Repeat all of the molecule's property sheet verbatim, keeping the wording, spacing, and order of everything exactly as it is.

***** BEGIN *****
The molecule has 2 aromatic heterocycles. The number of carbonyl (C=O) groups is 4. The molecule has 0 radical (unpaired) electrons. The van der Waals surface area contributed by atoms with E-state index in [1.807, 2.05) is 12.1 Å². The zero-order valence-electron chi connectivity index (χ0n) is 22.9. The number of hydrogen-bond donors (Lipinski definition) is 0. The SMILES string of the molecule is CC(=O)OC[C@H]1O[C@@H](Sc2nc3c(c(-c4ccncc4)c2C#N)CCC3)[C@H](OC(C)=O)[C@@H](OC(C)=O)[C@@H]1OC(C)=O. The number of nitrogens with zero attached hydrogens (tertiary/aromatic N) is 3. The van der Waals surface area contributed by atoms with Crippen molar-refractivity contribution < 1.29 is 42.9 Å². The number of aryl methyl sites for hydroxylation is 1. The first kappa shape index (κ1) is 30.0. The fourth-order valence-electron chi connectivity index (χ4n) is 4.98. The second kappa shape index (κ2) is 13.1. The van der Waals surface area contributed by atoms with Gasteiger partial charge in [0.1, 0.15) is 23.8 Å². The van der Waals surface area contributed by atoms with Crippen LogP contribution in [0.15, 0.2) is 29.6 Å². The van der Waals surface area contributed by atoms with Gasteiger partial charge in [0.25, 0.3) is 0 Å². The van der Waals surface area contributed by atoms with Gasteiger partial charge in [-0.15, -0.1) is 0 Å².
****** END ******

The molecule has 2 aromatic heterocycles. The number of carbonyl (C=O) groups is 4. The molecule has 0 radical (unpaired) electrons. The van der Waals surface area contributed by atoms with E-state index in [1.807, 2.05) is 12.1 Å². The zero-order valence-electron chi connectivity index (χ0n) is 22.9. The number of hydrogen-bond donors (Lipinski definition) is 0. The SMILES string of the molecule is CC(=O)OC[C@H]1O[C@@H](Sc2nc3c(c(-c4ccncc4)c2C#N)CCC3)[C@H](OC(C)=O)[C@@H](OC(C)=O)[C@@H]1OC(C)=O. The number of nitrogens with zero attached hydrogens (tertiary/aromatic N) is 3. The van der Waals surface area contributed by atoms with Crippen molar-refractivity contribution < 1.29 is 42.9 Å². The number of aryl methyl sites for hydroxylation is 1. The first kappa shape index (κ1) is 30.0. The fourth-order valence-electron chi connectivity index (χ4n) is 4.98. The second kappa shape index (κ2) is 13.1. The van der Waals surface area contributed by atoms with Gasteiger partial charge in [0.1, 0.15) is 23.8 Å². The van der Waals surface area contributed by atoms with Crippen LogP contribution in [0.15, 0.2) is 29.6 Å². The van der Waals surface area contributed by atoms with Gasteiger partial charge in [0.25, 0.3) is 0 Å². The van der Waals surface area contributed by atoms with Gasteiger partial charge in [-0.15, -0.1) is 0 Å².